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Brexit: Impact on European nationals in your workforce

The rights of European nationals[1] currently living and working in the UK has been one of the most high profile aspects of the Brexit process, and it remains a hot topic. The consistent message from UK Prime Minister, Theresa May, has been that securing the status of, and giving certainty to, European nationals already in the UK, and to UK nationals in the EU, is a priority for the Government.  For now, however, there is very little information about the Government’s proposals, and any plans must of course be negotiated with the remaining EU member states. It remains to be seen how these negotiations will ultimately play out.

This leaves any employers with European national employees in an uncertain playing field, with very little to go on in terms of future planning. Despite this, however, there are some key issues that employers can think about now with the aim of making the transition into any new regime as smooth as possible.

Reassurance is key

First and foremost, employers should reassure their European national employees that, for now, nothing has changed – and that there will be no change until Britain formally exits the EU. For many employers, European nationals will play critical roles within the business, and preventing a talent drain will be vital to the business’ future success. At best, little might change for existing European nationals in the future; at worst, being able to retain employees in the interim period will allow the business some time to plan for the future.

How many employees are affected?

Employers should carry out a comprehensive audit of their UK workforce to identify how many European nationals are employed, and what their current immigration status is. This review is essential, both to be able to support affected employees properly, and also to allow the business to assess the impact on future workstreams and skills, and to structure contingency plans for the future.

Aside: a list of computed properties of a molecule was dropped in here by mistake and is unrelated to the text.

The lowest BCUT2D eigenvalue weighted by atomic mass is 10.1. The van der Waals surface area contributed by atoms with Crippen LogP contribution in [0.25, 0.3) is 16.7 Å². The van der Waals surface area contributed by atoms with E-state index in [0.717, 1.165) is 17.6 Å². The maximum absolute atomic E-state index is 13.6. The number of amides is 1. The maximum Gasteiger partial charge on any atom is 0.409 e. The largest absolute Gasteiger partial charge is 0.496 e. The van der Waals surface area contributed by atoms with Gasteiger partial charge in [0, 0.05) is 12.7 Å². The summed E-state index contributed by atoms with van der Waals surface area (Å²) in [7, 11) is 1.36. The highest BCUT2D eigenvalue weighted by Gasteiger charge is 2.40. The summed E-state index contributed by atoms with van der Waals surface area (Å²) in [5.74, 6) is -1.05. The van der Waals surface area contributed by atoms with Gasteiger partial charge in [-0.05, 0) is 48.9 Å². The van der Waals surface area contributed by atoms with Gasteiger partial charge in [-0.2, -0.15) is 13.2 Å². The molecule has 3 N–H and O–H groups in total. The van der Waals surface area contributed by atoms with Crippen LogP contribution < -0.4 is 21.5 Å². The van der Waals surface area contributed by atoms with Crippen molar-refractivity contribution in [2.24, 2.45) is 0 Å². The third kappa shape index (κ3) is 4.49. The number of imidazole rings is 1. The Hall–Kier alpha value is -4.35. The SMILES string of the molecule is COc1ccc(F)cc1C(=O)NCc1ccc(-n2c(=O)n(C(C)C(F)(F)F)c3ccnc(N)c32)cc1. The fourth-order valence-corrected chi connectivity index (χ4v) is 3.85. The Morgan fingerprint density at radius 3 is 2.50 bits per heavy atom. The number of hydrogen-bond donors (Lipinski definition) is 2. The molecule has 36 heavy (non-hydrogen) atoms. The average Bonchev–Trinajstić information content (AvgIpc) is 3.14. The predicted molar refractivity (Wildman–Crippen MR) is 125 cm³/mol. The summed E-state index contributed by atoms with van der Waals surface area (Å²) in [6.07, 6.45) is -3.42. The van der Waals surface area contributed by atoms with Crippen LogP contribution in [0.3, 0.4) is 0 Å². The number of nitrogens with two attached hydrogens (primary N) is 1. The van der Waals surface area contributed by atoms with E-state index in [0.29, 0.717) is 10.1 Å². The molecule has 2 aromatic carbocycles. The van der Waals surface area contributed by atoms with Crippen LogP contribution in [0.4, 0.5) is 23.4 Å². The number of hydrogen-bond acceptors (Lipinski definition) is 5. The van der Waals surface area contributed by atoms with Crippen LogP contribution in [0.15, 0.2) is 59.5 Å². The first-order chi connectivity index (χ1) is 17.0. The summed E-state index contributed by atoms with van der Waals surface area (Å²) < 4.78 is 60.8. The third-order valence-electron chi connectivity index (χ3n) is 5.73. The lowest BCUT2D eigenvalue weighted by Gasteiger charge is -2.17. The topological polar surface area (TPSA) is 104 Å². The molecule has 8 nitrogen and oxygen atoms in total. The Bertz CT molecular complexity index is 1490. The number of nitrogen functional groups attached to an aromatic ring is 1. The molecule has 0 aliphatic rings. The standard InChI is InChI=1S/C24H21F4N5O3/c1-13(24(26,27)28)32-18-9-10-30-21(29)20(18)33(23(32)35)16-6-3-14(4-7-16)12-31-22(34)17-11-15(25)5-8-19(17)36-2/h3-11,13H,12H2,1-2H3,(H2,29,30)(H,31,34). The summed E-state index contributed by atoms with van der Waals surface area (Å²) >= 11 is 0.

What sort of assistance might you be able to offer?

Employers should consider what level of support they are willing to offer their European national employees to understand the options available to them and to progress any applications to consolidate their immigration status in the UK. These options will depend on the length of time the employee has lived in the UK and include the employee applying for a registration certificate, a permanent residence certificate or British citizenship.  Appointing a ‘go-to’ person with responsibility for dealing with any employee queries may be helpful.

Beware of discrimination

Employers must be careful to ensure that any decisions relating to employment are not discriminatory towards any particular nationality; for example, employers should avoid the temptation to avoid recruiting European nationals simply because of the Brexit uncertainties.

It is also essential that employers are alive to the impact of Brexit on employee relations in the workplace. Employers should review, communicate and give high-level backing to their equality and diversity policy to ensure employees understand their rights and responsibilities not to discriminate or harass other employees, including in relation to another employee’s nationality.

Keep abreast of the Government’s proposals

In principle, the UK and the EU appear to be agreed on the need to secure a reciprocal deal to guarantee the rights of the 3 million or so existing European nationals in the UK, and the 1 million or so British nationals living in the EU. However, there are countless other issues on the table to be considered, not least in this context –  matters such as unborn children, and the ability to move, marry, divorce and claim benefits, to name just a few.  It is perhaps unsurprising therefore that, to date, the Government has not put forward any concrete proposals.  Employers should therefore keep a close watching brief to ensure they are up-to-date with the latest information.

If you would like to discuss the impact of Brexit on European nationals in your workforce, or would like a copy of our Snapshot publication on this issue, please email Kate Hodgkiss.

[1] In this article, European nationals denotes nationals of the EU, EEA and Switzerland

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